Today, I came home to find a calligraphic parcel in the entryway. The return address was that of a childhood friend living in Bristol, VA. She’s the kind of friend that feels more like a family member. Even when we don’t stay in touch, I never question the status of our friendship. Our birthdays are just days apart. Our families went on summer vacation together every year. Meeting when we were three, we don’t have many memories that don’t include the other.
At the moment, our lives look quite different. She’s been married for four years and is currently raising a one-year-old. I moved to Europe three years ago and never went back. There are aspects of both of our lives that both of us desire for our own. And yet, we know these are the lives we have been given and are meant to be living.
Since graduating three years ago, I can’t help but think back to my post-grad goals and expectations for my life. Who I wanted to be and what I wanted to do seemed to be within my grasp. I was told that I could be and do anything I wanted. But since then, I’ve learned the surprise of disappointment and the mystery of unplanned adventures. I’ve discovered courage I never knew existed. I’ve realized dreams I never even had before. My questions have outnumbered my answers. I’ve tasted the bitterness of goodbyes and the sweetness of new beginnings. Nothing has been what I planned. And for that, I am thankful.
But some nights, I’m haunted by the what-if’s of the past as I imagine a life the result of decisions I made differently. What if I had gone back to the states to pursue my Master’s instead of spending the last year in language school learning German? What if I had said yes? What if I had been braver? What if I hadn’t moved so far away? And it doesn’t even matter that I’ve hiked the Alps or vacationed on the French Riviera; I can’t help but wonder at the possibility of a life lived differently.
But as I celebrated my 25th birthday this last week and saw the eclectic collage of people and stories around me celebrating, my questions became irrelevant. In their place came one question: What if this year hadn’t been what it was? My only anchor when the sea of questions rises is the One I know who is sovereign and holds my life together. I’m comforted that Christ controls my life instead of me. Regardless of what I do or what happens to me, it doesn’t surprise Him, and He even promises to turn it into my good.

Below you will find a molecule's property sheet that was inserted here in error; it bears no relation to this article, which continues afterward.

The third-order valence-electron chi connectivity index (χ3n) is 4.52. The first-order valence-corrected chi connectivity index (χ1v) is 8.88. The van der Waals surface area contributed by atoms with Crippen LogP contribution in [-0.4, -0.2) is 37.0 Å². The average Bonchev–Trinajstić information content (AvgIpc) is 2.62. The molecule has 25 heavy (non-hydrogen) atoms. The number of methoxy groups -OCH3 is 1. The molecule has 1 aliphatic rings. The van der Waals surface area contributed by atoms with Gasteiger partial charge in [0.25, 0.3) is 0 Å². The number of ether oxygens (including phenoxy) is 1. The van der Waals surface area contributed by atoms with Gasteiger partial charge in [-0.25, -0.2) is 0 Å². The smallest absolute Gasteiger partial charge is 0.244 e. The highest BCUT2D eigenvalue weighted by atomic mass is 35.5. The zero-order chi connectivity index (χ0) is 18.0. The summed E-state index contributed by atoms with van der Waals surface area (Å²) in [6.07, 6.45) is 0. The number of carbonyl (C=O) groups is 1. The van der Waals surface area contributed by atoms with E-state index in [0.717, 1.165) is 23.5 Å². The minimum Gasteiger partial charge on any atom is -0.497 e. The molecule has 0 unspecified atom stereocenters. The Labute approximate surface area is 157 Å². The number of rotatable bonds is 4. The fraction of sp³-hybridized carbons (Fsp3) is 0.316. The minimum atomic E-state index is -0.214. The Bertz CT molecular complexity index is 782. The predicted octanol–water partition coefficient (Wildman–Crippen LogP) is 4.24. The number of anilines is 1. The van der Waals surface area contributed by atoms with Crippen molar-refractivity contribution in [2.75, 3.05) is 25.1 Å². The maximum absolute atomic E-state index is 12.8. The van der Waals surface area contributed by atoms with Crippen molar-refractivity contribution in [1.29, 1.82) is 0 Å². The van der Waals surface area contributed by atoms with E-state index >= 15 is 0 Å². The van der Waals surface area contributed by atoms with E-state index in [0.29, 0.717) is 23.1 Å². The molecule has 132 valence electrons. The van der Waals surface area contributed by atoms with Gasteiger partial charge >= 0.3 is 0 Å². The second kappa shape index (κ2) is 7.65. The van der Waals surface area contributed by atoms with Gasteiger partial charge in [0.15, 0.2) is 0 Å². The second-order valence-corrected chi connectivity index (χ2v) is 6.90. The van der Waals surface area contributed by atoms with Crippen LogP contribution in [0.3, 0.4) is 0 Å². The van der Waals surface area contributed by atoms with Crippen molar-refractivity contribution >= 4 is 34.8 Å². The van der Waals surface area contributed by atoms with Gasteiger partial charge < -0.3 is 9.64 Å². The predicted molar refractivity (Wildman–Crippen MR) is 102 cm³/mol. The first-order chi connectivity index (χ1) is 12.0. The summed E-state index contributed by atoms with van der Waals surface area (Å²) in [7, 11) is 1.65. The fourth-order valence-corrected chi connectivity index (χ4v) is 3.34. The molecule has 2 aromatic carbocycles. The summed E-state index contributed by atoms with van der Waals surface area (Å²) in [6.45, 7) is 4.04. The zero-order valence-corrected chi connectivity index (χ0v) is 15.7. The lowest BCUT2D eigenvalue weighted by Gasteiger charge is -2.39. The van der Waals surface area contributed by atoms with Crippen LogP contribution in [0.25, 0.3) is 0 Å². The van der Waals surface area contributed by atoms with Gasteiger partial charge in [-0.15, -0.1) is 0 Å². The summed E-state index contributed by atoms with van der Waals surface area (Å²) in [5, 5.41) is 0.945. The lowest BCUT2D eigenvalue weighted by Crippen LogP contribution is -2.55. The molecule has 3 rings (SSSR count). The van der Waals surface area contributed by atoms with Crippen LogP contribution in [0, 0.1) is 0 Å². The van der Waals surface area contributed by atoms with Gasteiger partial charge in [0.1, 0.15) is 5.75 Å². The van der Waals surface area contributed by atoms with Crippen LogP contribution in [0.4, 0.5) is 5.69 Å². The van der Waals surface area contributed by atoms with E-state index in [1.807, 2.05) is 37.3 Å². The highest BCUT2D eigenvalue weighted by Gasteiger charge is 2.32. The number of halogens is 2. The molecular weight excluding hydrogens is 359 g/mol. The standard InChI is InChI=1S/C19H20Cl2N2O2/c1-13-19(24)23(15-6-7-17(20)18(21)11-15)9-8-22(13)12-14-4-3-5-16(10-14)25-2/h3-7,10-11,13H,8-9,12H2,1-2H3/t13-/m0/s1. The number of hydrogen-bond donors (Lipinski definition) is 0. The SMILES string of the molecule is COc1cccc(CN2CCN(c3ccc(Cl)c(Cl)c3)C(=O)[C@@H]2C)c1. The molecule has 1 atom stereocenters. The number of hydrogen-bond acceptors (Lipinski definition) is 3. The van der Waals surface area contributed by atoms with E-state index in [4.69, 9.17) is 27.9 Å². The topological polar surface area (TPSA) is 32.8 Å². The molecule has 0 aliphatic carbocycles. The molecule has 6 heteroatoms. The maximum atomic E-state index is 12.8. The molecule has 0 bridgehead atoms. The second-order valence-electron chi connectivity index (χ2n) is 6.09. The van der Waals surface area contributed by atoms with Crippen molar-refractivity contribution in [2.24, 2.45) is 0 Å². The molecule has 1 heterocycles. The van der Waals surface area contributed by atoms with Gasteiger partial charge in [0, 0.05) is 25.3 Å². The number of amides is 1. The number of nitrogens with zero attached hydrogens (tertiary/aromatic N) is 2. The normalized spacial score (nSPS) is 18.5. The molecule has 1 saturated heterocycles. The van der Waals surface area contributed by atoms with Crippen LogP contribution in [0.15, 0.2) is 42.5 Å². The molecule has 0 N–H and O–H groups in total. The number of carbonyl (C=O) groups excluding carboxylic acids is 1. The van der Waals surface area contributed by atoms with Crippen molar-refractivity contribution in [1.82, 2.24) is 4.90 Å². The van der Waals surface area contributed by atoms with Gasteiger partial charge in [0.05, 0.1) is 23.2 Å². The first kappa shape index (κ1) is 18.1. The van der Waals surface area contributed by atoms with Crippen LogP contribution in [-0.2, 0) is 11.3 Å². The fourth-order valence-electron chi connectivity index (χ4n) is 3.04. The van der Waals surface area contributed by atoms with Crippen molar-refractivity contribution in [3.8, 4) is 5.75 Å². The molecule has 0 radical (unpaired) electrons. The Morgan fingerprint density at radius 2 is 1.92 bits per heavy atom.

In regard to future dreams and plans, I often ask Him as the disciples did: ‘When?’ ‘How long?’ ‘Is it at this time…’ With great patience and care, He answers, “It is not for you to know the times or dates the Father has set by His own authority” (Acts 1:7). With Peter, I look at those around me, comparing and wondering: “What about him?” But Christ reminds me: “What is that to you? You must follow me” (Jn. 21:22). At the end of my life, it’s not going to matter how successful in I was in the world’s eyes, how many friends I had, or how far I advanced in my education. The only thing that will is whether I proved faithful to Him, the One who has my life. It is by His grace alone that I strive to please Him, following Him step by step into the unknown that is His post-grad plan for me.
words by Danielle Germaine and photo by Abby Melrose